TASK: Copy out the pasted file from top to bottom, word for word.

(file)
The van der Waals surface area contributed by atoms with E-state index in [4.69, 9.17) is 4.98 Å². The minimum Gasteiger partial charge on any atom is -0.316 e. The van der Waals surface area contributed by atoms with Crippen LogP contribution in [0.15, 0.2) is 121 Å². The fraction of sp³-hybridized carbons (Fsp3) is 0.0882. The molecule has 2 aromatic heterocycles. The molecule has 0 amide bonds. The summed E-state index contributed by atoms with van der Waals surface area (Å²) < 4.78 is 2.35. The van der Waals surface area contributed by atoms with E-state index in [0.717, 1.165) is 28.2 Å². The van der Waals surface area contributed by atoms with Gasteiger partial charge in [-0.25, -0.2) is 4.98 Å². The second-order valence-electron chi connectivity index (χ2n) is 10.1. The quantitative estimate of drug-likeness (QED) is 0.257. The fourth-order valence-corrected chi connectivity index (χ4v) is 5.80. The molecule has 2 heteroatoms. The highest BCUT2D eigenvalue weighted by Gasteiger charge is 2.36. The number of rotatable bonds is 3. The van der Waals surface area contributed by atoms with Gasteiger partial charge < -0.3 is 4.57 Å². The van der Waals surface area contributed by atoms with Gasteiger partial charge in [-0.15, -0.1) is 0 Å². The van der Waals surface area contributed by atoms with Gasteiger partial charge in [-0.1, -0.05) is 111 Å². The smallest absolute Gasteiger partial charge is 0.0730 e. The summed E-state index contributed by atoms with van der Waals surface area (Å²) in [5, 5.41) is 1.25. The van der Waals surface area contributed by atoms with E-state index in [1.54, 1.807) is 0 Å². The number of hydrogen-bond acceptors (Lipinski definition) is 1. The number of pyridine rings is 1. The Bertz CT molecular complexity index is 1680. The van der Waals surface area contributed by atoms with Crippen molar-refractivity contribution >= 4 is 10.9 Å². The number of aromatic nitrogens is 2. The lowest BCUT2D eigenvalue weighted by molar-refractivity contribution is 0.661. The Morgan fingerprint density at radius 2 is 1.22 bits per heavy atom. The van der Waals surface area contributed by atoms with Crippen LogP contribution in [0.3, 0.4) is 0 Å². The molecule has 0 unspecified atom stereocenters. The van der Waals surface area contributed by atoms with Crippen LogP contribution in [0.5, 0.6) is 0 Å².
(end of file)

The van der Waals surface area contributed by atoms with E-state index in [4.69, 9.17) is 4.98 Å². The minimum Gasteiger partial charge on any atom is -0.316 e. The van der Waals surface area contributed by atoms with Crippen LogP contribution in [0.15, 0.2) is 121 Å². The fraction of sp³-hybridized carbons (Fsp3) is 0.0882. The molecule has 2 aromatic heterocycles. The molecule has 0 amide bonds. The summed E-state index contributed by atoms with van der Waals surface area (Å²) < 4.78 is 2.35. The van der Waals surface area contributed by atoms with E-state index in [0.717, 1.165) is 28.2 Å². The van der Waals surface area contributed by atoms with Gasteiger partial charge in [-0.25, -0.2) is 4.98 Å². The second-order valence-electron chi connectivity index (χ2n) is 10.1. The quantitative estimate of drug-likeness (QED) is 0.257. The fourth-order valence-corrected chi connectivity index (χ4v) is 5.80. The molecule has 2 heteroatoms. The highest BCUT2D eigenvalue weighted by Gasteiger charge is 2.36. The number of rotatable bonds is 3. The van der Waals surface area contributed by atoms with Gasteiger partial charge < -0.3 is 4.57 Å². The van der Waals surface area contributed by atoms with Gasteiger partial charge in [-0.15, -0.1) is 0 Å². The van der Waals surface area contributed by atoms with Gasteiger partial charge in [-0.1, -0.05) is 111 Å². The smallest absolute Gasteiger partial charge is 0.0730 e. The summed E-state index contributed by atoms with van der Waals surface area (Å²) in [5, 5.41) is 1.25. The van der Waals surface area contributed by atoms with E-state index in [1.54, 1.807) is 0 Å². The number of hydrogen-bond acceptors (Lipinski definition) is 1. The number of pyridine rings is 1. The Bertz CT molecular complexity index is 1680. The van der Waals surface area contributed by atoms with Crippen molar-refractivity contribution >= 4 is 10.9 Å². The number of aromatic nitrogens is 2. The lowest BCUT2D eigenvalue weighted by molar-refractivity contribution is 0.661. The Morgan fingerprint density at radius 2 is 1.22 bits per heavy atom. The van der Waals surface area contributed by atoms with Crippen LogP contribution in [0.3, 0.4) is 0 Å². The molecule has 0 unspecified atom stereocenters. The van der Waals surface area contributed by atoms with Crippen LogP contribution in [0.5, 0.6) is 0 Å².